Paracetamol, also known as acetaminophen in the United States, is no more effective than a placebo in treating back pain and arthritis, a study by Australian researchers has found.
A team from the University of Sydney performed a meta-analysis of 13 clinical trials with more than 5,000 combined participants and found no evidence that taking the over-the-counter drug — routinely recommended for managing back pain — reduced pain levels, allowed for better sleep, shortened recovery time, improved quality of life, or reduced disability. When recommended for hip or knee osteoarthritis, the improvement was so small as to be “not clinically important.”
Moreover, the researchers warned, regular use of the drug increased the chance of liver damage.
“These results support the reconsideration of recommendations to use paracetamol for patients with low back pain and osteoarthritis of the hip or knee in clinical practice guidelines,” the authors concluded in the report.
Back pain is extremely common, affecting about 80% of the population at some time, and low back pain is actually the leading cause of disability worldwide. Back pain is also the leading cause of disability for Americans younger than 45.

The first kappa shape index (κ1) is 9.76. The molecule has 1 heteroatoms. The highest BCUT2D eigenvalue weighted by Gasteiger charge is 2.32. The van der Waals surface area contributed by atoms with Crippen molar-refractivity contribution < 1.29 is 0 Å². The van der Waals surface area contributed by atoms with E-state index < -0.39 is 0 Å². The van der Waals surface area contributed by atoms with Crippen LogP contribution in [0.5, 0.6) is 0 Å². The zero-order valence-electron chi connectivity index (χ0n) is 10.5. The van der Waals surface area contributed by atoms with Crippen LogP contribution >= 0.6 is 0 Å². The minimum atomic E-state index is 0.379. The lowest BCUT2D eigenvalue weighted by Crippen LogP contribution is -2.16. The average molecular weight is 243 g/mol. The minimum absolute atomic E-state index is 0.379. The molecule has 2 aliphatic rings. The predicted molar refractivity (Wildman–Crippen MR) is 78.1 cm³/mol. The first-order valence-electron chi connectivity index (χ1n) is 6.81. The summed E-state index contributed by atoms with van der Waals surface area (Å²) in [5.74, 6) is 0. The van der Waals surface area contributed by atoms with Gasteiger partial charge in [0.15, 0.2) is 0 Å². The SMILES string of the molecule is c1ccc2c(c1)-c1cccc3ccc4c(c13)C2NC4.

The team, led by Gustavo Machado, say that interventions other than drugs should be considered as a first-line response to these problems. Exercise, for example, has been shown to be highly effective in helping patients manage and decrease pain in the back and arthritic joints.
“Taking ANY drug to cover up back pain doesn’t make sense,” says Dr. Erwin Gemmer, Life Force Chiropractic. “Pain is a warning signal of an underlying problem. When the warning sign is covered up, a person may engage in activities that will damage the discs or nerves of the back without feeling the warning to stop. Picture someone whose hand is being burned by a hot frying pan and taking pain deadening drugs instead of taking the hand off the hot pan. Not a very good idea!”
Paracetamol is often taken for head and body aches, and is probably best known in the U.S. by the brand name Tylenol. It interferes with pain transmission by blocking enzymes in the brain and spinal cord, and is both sold as a stand-alone pill and included in liquid and capsule versions of common cold and flu medicines.
The full study has been published in the British Medical Journal and is available online.